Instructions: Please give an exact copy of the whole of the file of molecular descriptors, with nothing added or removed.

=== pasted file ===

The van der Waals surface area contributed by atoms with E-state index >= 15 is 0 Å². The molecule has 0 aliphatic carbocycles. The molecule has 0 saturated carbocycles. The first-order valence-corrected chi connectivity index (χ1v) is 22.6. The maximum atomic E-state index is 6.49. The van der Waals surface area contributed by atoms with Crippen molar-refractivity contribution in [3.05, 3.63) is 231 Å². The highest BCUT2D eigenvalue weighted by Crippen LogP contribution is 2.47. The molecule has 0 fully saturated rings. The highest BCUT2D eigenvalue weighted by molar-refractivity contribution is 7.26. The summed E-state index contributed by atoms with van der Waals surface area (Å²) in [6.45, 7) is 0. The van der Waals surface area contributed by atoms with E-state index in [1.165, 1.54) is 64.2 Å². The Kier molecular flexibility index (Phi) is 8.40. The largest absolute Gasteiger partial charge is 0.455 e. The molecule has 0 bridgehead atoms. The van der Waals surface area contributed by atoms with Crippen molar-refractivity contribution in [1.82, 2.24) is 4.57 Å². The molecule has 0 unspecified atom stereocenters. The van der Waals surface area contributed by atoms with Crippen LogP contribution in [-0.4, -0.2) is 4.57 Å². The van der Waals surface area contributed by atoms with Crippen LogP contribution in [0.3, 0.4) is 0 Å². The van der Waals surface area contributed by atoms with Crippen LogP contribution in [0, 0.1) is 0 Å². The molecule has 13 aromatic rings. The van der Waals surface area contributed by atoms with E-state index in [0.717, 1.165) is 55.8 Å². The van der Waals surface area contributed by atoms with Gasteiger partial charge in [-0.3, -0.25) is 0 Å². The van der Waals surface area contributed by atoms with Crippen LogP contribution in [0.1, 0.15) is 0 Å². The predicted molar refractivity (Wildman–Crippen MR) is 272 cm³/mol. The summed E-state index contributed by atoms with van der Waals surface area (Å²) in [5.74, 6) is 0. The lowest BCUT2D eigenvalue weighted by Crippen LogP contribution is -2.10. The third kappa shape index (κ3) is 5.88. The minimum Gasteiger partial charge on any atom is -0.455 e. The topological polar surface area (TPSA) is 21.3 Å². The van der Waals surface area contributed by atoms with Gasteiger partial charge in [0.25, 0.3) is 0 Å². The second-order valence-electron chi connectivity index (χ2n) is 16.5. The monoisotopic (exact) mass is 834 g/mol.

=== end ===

The van der Waals surface area contributed by atoms with E-state index >= 15 is 0 Å². The molecule has 0 aliphatic carbocycles. The molecule has 0 saturated carbocycles. The first-order valence-corrected chi connectivity index (χ1v) is 22.6. The maximum atomic E-state index is 6.49. The van der Waals surface area contributed by atoms with Crippen molar-refractivity contribution in [3.05, 3.63) is 231 Å². The highest BCUT2D eigenvalue weighted by Crippen LogP contribution is 2.47. The molecule has 0 fully saturated rings. The highest BCUT2D eigenvalue weighted by molar-refractivity contribution is 7.26. The summed E-state index contributed by atoms with van der Waals surface area (Å²) in [6.45, 7) is 0. The van der Waals surface area contributed by atoms with E-state index in [1.165, 1.54) is 64.2 Å². The Kier molecular flexibility index (Phi) is 8.40. The largest absolute Gasteiger partial charge is 0.455 e. The molecule has 0 bridgehead atoms. The van der Waals surface area contributed by atoms with Crippen molar-refractivity contribution in [1.82, 2.24) is 4.57 Å². The molecule has 0 unspecified atom stereocenters. The van der Waals surface area contributed by atoms with Crippen LogP contribution in [-0.4, -0.2) is 4.57 Å². The van der Waals surface area contributed by atoms with Crippen LogP contribution in [0.3, 0.4) is 0 Å². The van der Waals surface area contributed by atoms with Crippen LogP contribution in [0, 0.1) is 0 Å². The molecule has 13 aromatic rings. The van der Waals surface area contributed by atoms with E-state index in [0.717, 1.165) is 55.8 Å². The van der Waals surface area contributed by atoms with Gasteiger partial charge in [-0.3, -0.25) is 0 Å². The van der Waals surface area contributed by atoms with Crippen LogP contribution in [0.1, 0.15) is 0 Å². The predicted molar refractivity (Wildman–Crippen MR) is 272 cm³/mol. The summed E-state index contributed by atoms with van der Waals surface area (Å²) in [5.74, 6) is 0. The lowest BCUT2D eigenvalue weighted by Crippen LogP contribution is -2.10. The third kappa shape index (κ3) is 5.88. The minimum Gasteiger partial charge on any atom is -0.455 e. The topological polar surface area (TPSA) is 21.3 Å². The van der Waals surface area contributed by atoms with Gasteiger partial charge in [0.25, 0.3) is 0 Å². The second-order valence-electron chi connectivity index (χ2n) is 16.5. The monoisotopic (exact) mass is 834 g/mol.